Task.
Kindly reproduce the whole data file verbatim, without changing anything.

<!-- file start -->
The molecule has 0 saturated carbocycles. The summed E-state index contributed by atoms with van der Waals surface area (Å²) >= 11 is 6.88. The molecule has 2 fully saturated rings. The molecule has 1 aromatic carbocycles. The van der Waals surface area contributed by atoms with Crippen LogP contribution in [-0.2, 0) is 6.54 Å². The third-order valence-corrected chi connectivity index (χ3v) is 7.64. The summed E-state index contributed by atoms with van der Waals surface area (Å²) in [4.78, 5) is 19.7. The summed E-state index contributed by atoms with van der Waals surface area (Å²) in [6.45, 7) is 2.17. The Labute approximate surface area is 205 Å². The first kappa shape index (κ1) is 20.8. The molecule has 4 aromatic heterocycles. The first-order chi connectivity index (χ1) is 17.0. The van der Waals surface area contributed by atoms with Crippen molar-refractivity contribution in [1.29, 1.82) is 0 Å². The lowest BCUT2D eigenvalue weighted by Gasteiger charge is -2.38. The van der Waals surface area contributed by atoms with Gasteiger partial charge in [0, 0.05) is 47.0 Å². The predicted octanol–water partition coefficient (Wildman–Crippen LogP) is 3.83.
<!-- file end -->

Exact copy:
The molecule has 0 saturated carbocycles. The summed E-state index contributed by atoms with van der Waals surface area (Å²) >= 11 is 6.88. The molecule has 2 fully saturated rings. The molecule has 1 aromatic carbocycles. The van der Waals surface area contributed by atoms with Crippen LogP contribution in [-0.2, 0) is 6.54 Å². The third-order valence-corrected chi connectivity index (χ3v) is 7.64. The summed E-state index contributed by atoms with van der Waals surface area (Å²) in [4.78, 5) is 19.7. The summed E-state index contributed by atoms with van der Waals surface area (Å²) in [6.45, 7) is 2.17. The Labute approximate surface area is 205 Å². The first kappa shape index (κ1) is 20.8. The molecule has 4 aromatic heterocycles. The first-order chi connectivity index (χ1) is 17.0. The van der Waals surface area contributed by atoms with Crippen molar-refractivity contribution in [1.29, 1.82) is 0 Å². The lowest BCUT2D eigenvalue weighted by Gasteiger charge is -2.38. The van der Waals surface area contributed by atoms with Gasteiger partial charge in [0, 0.05) is 47.0 Å². The predicted octanol–water partition coefficient (Wildman–Crippen LogP) is 3.83.